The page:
Bond investing doesn’t get much attention in the retail investing arena. But bonds can form an important function within a retail investors portfolio. They can generate income, as well as capital growth and lower the overall volatility of an investor’s overall portfolio.
What is a Bond?
A bond is a form of IOU that pays interest. Before the world went digital, bonds were certificates with a nominal, or face, value, an interest rate and a set of dated coupons which could be torn off. Each coupon was torn off on its respective date and mailed to the issuer. In return, the owner would receive a check for the interest rate as a percent of the face value of the bond. When the bond reached maturity, the owner mailed the final coupon to the issuer and received the face value and the final interest payment in return. Everything is electronic these days, but the system works the same, and the interest payments are still known as coupons.
Bonds are issued by governments, municipalities, and companies. They usually have maturities ranging from a year to 100 years – in fact, some bonds never mature. Bonds with very short maturities are known as money market instruments.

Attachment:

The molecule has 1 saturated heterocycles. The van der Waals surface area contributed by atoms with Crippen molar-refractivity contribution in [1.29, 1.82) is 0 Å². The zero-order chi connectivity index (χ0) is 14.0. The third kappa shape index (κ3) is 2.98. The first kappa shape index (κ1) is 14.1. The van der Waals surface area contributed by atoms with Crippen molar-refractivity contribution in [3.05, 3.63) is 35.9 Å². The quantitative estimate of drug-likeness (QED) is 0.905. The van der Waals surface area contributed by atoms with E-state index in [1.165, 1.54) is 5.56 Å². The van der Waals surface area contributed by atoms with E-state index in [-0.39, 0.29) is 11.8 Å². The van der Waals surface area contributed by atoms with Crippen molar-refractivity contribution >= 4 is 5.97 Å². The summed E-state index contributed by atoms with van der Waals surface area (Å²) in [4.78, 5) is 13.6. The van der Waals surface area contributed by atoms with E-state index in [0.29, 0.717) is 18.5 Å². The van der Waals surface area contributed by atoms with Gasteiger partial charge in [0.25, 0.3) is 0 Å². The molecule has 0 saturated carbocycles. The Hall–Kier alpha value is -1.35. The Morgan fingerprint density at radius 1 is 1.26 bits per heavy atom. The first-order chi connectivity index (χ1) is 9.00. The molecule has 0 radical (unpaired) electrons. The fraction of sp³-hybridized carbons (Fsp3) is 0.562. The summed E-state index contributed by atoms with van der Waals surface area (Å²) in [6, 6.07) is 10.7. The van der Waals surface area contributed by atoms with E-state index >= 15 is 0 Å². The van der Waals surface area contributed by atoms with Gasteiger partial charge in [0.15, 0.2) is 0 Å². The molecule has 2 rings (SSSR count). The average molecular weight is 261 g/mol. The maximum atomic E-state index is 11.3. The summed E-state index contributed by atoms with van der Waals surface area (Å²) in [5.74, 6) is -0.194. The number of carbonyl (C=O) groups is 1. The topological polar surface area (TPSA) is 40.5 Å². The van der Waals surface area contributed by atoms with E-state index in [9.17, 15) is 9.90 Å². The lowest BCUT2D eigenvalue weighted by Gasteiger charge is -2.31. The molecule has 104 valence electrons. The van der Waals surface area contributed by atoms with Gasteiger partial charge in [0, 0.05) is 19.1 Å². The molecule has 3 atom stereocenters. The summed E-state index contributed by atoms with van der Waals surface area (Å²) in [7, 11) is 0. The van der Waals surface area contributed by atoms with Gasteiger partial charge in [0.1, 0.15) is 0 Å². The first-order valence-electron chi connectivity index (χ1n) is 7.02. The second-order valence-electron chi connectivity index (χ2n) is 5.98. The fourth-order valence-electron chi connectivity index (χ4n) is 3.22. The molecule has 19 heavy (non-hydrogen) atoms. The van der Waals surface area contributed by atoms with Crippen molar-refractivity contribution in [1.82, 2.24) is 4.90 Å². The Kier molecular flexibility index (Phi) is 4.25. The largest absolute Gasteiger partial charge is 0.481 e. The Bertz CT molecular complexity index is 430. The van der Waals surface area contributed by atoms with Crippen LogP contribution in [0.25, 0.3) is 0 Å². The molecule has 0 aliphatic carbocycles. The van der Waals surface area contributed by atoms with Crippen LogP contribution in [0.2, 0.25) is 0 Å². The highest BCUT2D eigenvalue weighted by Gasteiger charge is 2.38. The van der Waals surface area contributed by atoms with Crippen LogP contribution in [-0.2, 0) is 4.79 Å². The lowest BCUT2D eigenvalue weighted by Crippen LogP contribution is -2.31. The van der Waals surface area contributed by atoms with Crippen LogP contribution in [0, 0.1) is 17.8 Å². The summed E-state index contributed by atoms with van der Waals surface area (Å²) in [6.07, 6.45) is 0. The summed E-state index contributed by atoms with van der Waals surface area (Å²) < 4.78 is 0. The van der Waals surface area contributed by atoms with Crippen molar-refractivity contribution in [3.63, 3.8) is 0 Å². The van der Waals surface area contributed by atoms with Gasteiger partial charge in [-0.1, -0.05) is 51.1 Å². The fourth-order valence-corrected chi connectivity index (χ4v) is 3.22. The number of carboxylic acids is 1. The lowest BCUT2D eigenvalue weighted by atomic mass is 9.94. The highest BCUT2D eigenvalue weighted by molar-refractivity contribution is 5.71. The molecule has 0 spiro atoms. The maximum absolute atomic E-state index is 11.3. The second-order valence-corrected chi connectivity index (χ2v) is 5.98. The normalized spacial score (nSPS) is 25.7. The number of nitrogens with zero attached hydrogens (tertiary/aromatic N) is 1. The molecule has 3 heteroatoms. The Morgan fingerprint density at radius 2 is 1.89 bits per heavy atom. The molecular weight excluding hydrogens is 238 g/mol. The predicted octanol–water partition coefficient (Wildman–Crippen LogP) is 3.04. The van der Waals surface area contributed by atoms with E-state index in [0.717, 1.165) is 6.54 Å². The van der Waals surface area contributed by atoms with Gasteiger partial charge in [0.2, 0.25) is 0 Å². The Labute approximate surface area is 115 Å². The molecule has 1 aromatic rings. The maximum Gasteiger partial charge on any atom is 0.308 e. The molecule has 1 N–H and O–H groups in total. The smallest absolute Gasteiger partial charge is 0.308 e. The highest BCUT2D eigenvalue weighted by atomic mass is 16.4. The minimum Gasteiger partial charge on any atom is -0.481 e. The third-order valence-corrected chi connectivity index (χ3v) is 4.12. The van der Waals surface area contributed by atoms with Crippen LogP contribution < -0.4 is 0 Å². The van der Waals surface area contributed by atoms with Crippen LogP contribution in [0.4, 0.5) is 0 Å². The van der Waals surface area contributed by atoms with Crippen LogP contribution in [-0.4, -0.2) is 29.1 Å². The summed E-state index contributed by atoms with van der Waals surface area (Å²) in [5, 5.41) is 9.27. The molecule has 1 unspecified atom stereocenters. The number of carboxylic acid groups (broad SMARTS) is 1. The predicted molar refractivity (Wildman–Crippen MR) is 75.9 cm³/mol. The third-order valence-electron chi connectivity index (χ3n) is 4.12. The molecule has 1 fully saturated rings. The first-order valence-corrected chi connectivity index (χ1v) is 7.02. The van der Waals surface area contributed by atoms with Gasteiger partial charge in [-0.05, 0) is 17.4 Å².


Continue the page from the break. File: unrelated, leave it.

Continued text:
Yes, bond prices do go up when interest rates go down and down when interest rates go up. Bond Maths seems complicated, but with the aid of a simple example, you’ll see that it isn’t.
Bonds are initially sold in an auction and after that, they are traded on the ‘secondary market’. That means they are not necessarily sold at their face value. Let’s say you buy a bond worth $100 with a 5% coupon and maturity date 10 years in the future. If you can only earn 4% elsewhere you may be prepared to pay slightly more for that 5% coupon.
If you were to pay $106 for that bond you would still receive a coupon of $5 (5%) every year, which would be 4.7% of the $106 you paid. But that would still be more than the 4% you could earn elsewhere. When the bond matures you will receive $100 back, even though you paid $106. So that $6 capital loss needs to be factored into the interest you receive. The total yield or ‘yield to maturity’ would then fall to 4.25% – but that is still more than 4%, so you are still happy to pay $106 for the bond.